Hassen did not dispute Trump's claim that Somalia's immigration officials do not adequately vet extremists. Some Somali-Americans from the Twin Cities have been recruited by Islamic extremist groups abroad, but Hassen said it was unfair that all Somalis must pay the price. "We are getting punished for what they did," he said.
Kamaal Yusuf, 32, a taxi driver born in Somalia who emigrated as a teenager, heard about the travel ban in a coffee shop after driving his sons to day care. "I feel very sad," he said. "America is supposed to welcome immigrants from all over the world. That's the good I see in America. Now it's messed up."
The Somali minister of information, Abdirahman O. Osman, said in a statement that Somalia was grateful for US assistance and support in reducing the threat posed by terrorists, and that U.S. policy should focus on the terrorists, not on ordinary Somalis.
"Somalis in the U.S. are making valuable contributions to the U.S. society, which is why our young people are hoping to visit one day to the U.S.," Osman said. "Somalis are a peace-loving people, and it is terrorists who are damaging our good names."
It was not immediately clear what led to a special carve-out that permits Iranian students, but not most other Iranians, to continue to obtain visas to travel to the U.S.
Iran sends more students to America than the other countries affected by the ban - 12,269 of them in the 2015-16 academic year, according to the Institute of International Education - and many are graduate students in scientific fields who also serve as teaching assistants.
Pedram Gharghabi, 31, a doctoral candidate and research assistant in electrical engineering at Mississippi State University, said Monday that the implications of the ban were not yet clear but would probably lead to hardships even for exempted students.
"My understanding is that our families will not be allowed to enter the United States for a visit," Gharghabi said.
Because many Iranian students' visas are single-entry and do not permit the students to leave and come back, he said, "that means we may not meet our families for years."
Amin Khalili, 22, who is studying for a master's degree in biomedical engineering at Rutgers University in New Brunswick, New Jersey, learnt of the new rules from a fellow student late Sunday night.
"I think everyone here is in stress and uncertainty," said Khalili, who is from Tehran. "Honestly, a lot of us stopped watching TV. It's been very stressful for all of us."
The new ban appears to keep out all students from Somalia, Syria and North Korea. But it appears to permit those from Chad, Libya, Venezuela and Yemen to travel to the United States to study.
For citizens in some conflict zones, news of the latest travel ban was met with weary shrugs.
"How many times are we meant to condemn this man?" Mohamed Al Amad, a Yemeni journalist in Sanaa, said of Trump. "Most Yemenis are too busy feeling bad about the American bombs that Saudi Arabia is dropping on them to think about Trump's silly ban."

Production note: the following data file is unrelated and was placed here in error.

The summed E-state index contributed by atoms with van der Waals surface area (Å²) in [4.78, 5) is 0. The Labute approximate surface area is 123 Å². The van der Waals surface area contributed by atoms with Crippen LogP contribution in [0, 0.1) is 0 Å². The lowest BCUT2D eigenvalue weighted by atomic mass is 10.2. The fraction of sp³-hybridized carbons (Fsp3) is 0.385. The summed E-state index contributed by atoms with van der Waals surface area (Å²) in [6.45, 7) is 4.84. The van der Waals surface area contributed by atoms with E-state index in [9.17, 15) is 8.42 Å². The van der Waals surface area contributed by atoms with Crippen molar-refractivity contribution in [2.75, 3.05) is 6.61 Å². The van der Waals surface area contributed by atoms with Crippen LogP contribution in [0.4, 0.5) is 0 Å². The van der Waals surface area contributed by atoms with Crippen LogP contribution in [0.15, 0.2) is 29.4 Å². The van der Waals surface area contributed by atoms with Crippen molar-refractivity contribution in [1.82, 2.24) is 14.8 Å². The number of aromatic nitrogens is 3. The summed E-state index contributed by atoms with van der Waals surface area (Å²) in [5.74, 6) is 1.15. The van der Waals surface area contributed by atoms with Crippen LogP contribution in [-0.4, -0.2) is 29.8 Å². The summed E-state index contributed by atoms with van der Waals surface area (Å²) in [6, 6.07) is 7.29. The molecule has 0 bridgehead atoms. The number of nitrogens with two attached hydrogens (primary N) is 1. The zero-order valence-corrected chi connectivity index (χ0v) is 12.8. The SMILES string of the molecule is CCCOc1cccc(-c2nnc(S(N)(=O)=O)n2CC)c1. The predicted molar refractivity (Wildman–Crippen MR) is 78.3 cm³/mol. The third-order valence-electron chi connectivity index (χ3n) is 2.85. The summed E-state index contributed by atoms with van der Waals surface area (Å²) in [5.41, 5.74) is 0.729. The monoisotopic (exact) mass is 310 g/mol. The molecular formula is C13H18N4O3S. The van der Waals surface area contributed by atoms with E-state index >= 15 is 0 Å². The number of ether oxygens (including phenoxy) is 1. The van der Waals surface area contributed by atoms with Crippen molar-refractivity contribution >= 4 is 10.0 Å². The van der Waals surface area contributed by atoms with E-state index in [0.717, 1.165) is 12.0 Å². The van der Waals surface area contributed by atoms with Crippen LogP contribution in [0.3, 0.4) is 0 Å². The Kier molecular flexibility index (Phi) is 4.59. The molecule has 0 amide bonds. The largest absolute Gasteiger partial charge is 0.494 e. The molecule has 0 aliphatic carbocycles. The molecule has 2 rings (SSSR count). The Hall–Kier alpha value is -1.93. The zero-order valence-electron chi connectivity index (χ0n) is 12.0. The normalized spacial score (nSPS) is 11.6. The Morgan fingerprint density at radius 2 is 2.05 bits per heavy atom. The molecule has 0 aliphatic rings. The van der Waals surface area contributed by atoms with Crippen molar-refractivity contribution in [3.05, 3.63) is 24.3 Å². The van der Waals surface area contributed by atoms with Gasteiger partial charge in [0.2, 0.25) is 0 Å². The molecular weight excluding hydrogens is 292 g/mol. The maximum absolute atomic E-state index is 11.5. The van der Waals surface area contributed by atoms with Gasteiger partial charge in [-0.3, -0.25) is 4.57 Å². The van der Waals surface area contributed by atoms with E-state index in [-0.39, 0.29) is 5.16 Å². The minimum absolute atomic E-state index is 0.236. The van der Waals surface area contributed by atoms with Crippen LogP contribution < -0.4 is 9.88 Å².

In the Libyan city of Misrata, Ali Busitta, a municipal official, said "the travel ban is wrong and it is offensive," and added, "We understand that the terrorism in Libya looks scary, but you can't just say that we are all bad."
Most Libyans are occupied with the more pressing and often violent problems confronting their country, Busitta said. "Frankly, they are too distracted by what's going on to care about this ban or that ban."
Immigrant advocates scrambled on Monday to address questions from their communities in New York about the latest iteration of the travel ban.
Rama Issa-Ibrahim, executive director of the Arab American Association of New York, said many people who have been petitioning to bring relatives to the United States are confused and anxious now.
"We don't really know how this is going to unfold until Oct 18, but since January, we've seen the chaos that these travel bans, the executive order, has brought to our community and to the country in general," she said. "I suspect this is not going to be an easy ride yet again."
Yemeni-Americans in Brooklyn have been mobilising since the executive order announcing the first travel ban was issued in January. But Rabyaah Althaibani, an activist who was involved in a Yemeni bodega strike across the city in February that was a protest of the original ban, said she felt worn down by yet another one.
"I feel so helpless and fatigued," she said Monday.
Althaibani, 39, has not been able to bring in her Yemeni husband, Basheer Othman, who was a prominent liberal journalist in Yemen. The couple married in January 2016 in India, but they have been apart ever since, with Othman waiting in Malaysia to receive a visa.
"I don't know what it means for him, and it's really scary," Althaibani said through tears on Monday after speaking with him via Skype.
"I'm in limbo, and it's a hellish nightmare."